Why Mitt Romney's Wisconsin Win Puts An End To The GOP Primary

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It is done. Fini. The fat lady has sung.

The GOP primary is over.

Yes, Rick Santorum can keep bowling for votes. He can call tonight "halftime" as he did tonight in a speech in Mars, Pennsylvania and vow to plow on ahead. Heck, he can even win the Pennsylvania primary on April 24 th.

But, it won't matter.

Romney didn't simply get more votes than Santorum did in the "must-win" state of Wisconsin, he won over the kinds of voters who have been skeptical of his candidacy for much of this primary season: very conservative Republicans, middle income earners, strong Tea Party supporters and non-college graduates.

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To be sure, Romney didn't exactly carry these groups by a wide margin - he won those making less than $100,00 per year by just one point and very conservatives by just three points.

But, it's a dramatic turn-around from where Romney stood with these voters back on Super Tuesday on March 6.

On that March day in Ohio, a state with a similar demographic make-up to Wisconsin, Romney lost very conservative voters by a whopping 18 points. He lost those who made less than $100,000 per year by 8 points.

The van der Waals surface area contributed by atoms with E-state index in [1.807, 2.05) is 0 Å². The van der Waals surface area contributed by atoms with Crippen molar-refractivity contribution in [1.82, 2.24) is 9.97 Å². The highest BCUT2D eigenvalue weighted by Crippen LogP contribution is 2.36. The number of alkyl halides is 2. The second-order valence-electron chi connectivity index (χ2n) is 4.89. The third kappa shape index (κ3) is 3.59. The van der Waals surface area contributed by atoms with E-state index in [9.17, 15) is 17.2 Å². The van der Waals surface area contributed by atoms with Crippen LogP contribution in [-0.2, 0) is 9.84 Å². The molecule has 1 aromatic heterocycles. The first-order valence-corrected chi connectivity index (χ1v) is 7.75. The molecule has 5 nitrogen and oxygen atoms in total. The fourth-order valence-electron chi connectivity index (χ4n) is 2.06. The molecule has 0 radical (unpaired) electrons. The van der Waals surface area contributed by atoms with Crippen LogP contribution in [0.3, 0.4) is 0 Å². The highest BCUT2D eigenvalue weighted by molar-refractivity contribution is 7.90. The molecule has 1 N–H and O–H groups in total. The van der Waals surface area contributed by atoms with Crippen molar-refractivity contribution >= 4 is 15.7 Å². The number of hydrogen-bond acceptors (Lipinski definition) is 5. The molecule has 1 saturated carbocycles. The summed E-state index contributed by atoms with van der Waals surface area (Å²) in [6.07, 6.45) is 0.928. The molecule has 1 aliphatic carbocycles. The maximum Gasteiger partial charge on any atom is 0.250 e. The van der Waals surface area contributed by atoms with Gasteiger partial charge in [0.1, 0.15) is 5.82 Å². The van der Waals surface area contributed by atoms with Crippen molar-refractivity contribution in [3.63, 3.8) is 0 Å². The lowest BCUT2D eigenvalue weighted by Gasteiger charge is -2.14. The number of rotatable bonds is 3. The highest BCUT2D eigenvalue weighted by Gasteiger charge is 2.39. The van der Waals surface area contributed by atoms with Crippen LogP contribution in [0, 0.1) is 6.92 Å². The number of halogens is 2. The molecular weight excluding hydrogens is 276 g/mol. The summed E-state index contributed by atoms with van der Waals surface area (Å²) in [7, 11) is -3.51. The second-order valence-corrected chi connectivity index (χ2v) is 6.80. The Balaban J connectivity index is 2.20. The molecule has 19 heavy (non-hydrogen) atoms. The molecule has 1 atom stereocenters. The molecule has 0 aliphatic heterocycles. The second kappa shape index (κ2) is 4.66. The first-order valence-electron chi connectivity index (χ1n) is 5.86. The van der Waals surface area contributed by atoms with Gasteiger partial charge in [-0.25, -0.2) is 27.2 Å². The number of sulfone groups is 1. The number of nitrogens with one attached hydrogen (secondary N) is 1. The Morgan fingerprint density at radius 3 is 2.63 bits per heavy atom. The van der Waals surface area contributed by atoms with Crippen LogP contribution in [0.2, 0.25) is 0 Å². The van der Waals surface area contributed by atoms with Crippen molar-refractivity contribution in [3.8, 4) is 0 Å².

Romney carried those who defined themselves as "strong" supporters of the Tea Party by 15 points in Wisconsin. He lost them by 9 points in Ohio.

Read more exit poll analysis .

Romney still didn't win among Evangelical voters in Wisconsin on Tuesday. But, he lost this group by 3 points in Wisconsin, a big improvement from Ohio where he lost them by 17 points.

This isn't to say that the entire GOP electorate is completely sold on Romney. Those who value a candidate who is "true conservative" or "has a strong moral character" continue to support Santorum.

But, when 83 percent of the Wisconsin electorate says they expect Romney to be the nominee, it's clear that voters not only see the light at the end of the long tunnel that has been the GOP primary, but they want the party to get there - now.

Traveling around the state this weekend, ABC's Michael Falcone found lots of Republican voters who more than ready to see the  primary contest come to an end.

"The sooner we can get on to focusing on the real issues and bringing those to the American public as opposed to just constant back and forth fighting will be beneficial for the long term," said Ed Butte of Pewaukee, Wis., an  undecided voter who stopped by a Sunday morning pancake breakfast to listen to Romney. "Things are starting to align, so let's make a decision, let's move forward and get on with it."

Well, Ed, looks like your wish just came true.